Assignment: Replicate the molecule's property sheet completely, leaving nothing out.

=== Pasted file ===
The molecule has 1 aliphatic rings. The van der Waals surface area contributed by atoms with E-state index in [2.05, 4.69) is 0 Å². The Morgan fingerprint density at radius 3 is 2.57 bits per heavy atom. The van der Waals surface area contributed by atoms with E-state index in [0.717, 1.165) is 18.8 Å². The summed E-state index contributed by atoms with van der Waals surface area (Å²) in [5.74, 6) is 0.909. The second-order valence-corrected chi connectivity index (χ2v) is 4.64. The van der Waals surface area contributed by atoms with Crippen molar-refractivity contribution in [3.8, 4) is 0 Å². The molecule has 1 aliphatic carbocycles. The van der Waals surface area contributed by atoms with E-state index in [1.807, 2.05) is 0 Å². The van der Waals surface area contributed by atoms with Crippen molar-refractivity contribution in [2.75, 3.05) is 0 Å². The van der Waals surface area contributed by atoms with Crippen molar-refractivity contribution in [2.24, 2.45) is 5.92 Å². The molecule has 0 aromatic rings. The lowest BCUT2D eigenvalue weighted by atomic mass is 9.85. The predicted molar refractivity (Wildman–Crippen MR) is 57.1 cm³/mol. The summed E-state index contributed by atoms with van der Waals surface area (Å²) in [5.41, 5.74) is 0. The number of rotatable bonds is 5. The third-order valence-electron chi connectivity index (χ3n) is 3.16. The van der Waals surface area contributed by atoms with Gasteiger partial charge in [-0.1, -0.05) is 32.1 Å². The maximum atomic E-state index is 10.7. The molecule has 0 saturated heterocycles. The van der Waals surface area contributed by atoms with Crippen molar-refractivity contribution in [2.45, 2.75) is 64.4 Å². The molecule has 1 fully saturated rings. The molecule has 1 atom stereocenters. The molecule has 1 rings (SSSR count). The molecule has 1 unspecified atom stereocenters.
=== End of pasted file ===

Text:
The molecule has 1 aliphatic rings. The van der Waals surface area contributed by atoms with E-state index in [2.05, 4.69) is 0 Å². The Morgan fingerprint density at radius 3 is 2.57 bits per heavy atom. The van der Waals surface area contributed by atoms with E-state index in [0.717, 1.165) is 18.8 Å². The summed E-state index contributed by atoms with van der Waals surface area (Å²) in [5.74, 6) is 0.909. The second-order valence-corrected chi connectivity index (χ2v) is 4.64. The van der Waals surface area contributed by atoms with Crippen molar-refractivity contribution in [3.8, 4) is 0 Å². The molecule has 1 aliphatic carbocycles. The van der Waals surface area contributed by atoms with E-state index in [1.807, 2.05) is 0 Å². The van der Waals surface area contributed by atoms with Crippen molar-refractivity contribution in [2.75, 3.05) is 0 Å². The van der Waals surface area contributed by atoms with Crippen molar-refractivity contribution in [2.24, 2.45) is 5.92 Å². The molecule has 0 aromatic rings. The lowest BCUT2D eigenvalue weighted by atomic mass is 9.85. The predicted molar refractivity (Wildman–Crippen MR) is 57.1 cm³/mol. The summed E-state index contributed by atoms with van der Waals surface area (Å²) in [5.41, 5.74) is 0. The number of rotatable bonds is 5. The third-order valence-electron chi connectivity index (χ3n) is 3.16. The van der Waals surface area contributed by atoms with Gasteiger partial charge in [-0.1, -0.05) is 32.1 Å². The maximum atomic E-state index is 10.7. The molecule has 0 saturated heterocycles. The van der Waals surface area contributed by atoms with Crippen molar-refractivity contribution in [2.45, 2.75) is 64.4 Å². The molecule has 1 fully saturated rings. The molecule has 1 atom stereocenters. The molecule has 1 rings (SSSR count). The molecule has 1 unspecified atom stereocenters.